Peter Jay Sharp Boathouse
Located on the Harlem River immediately south of Sherman Creek, the Peter Jay Sharp Boathouse at Swindler Cove Park reestablishes the historic presence of recreational boating facilities on Manhattan’s northern waterfront. In the late nineteenth and early twentieth centuries, this area was the site of a number of boathouses, including those of Columbia and Fordham universities, which served a flourishing network of competitive rowing clubs. Rowing activities have continued at this location – albeit on a smaller scale – up to the present time. Columbia still uses the end of the bulkhead immediately south of the site as the finish line for its intercollegiate races.
The boathouse is a public facility conceived of and developed by the New York Restoration Project, a non-profit, privately funded organization that works in New York City to restore neglected landscapes to active public use. This project is part of a rehabilitation of the blighted shoreline area undertaken tNew York City and New York State agencies. To avoid harming the fragile intertidal environment, the boathouse was designed as a floating structure, as were the earlier boathouses located on the site. Access to the facility from the promenade atop the nearby embankment is through a gated entrance and down a series of ramped fixed piers leading to floating docks. Armand LeGardeur Architect designed the gate and piers under contract to the New York State Department of Transportation.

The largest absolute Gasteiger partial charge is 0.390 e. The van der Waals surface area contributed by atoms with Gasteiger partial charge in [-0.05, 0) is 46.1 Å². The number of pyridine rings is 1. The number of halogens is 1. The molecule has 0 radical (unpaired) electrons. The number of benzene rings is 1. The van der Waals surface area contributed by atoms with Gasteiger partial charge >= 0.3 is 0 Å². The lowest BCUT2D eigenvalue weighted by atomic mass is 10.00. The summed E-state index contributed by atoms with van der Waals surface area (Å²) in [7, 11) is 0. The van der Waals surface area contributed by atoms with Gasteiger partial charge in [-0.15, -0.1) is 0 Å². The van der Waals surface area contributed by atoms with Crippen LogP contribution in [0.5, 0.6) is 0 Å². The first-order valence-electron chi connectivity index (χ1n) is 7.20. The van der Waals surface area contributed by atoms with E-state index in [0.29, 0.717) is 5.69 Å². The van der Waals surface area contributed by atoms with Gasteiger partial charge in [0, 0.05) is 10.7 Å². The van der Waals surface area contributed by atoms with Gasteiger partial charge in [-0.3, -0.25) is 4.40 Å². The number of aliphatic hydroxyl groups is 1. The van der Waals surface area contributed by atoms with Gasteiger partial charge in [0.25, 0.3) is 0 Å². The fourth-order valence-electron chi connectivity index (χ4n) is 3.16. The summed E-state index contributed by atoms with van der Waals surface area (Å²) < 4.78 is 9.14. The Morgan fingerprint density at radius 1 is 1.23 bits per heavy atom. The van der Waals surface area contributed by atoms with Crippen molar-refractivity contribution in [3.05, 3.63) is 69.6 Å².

The project is located in a sensitive natural environment in an area in which many government agencies have regulatory and implementation responsibilities. Execution of this project involved extensive coordination with the United States Army Corps of Engineers, New York State Department of Transportation, New York State Department of Environmental Conservation, and the New York City Department of Parks and Recreation, as well as conformance to Americans with Disabilities Act standards for the pier.
The detailing of the building, including roof brackets, board and batten exterior walls, and color scheme, respond both to the client’s desire to evoke historic park buildings in Central Park and to time-honored maritime building traditions. The use of the boathouse as a base for rowing programs is reflected in the decorative elements developed for the project. The entry gate is formed of aluminum oar pickets, placed so that the paddles create an alternating up and down pattern; the handrails on the pier are designed to suggest undulating waves; and the balusters on the observation deck are oar handles. The first floor of the boathouse contains storage space and a launching area for sixteen boats of various sizes, while administrative, exercise, and meeting rooms are housed on the building’s second floor. Spectators can enjoy crew practices and races from a second-floor deck
The boathouse design draws from the past; at the same time, its realization constitutes an important, long-awaited step in reclaiming a particularly significant stretch of New York City waterfront for recreational use.
The project received an award from the New York City Art Commission in 2001.
Executed in association with Robert A.M. Stern Architects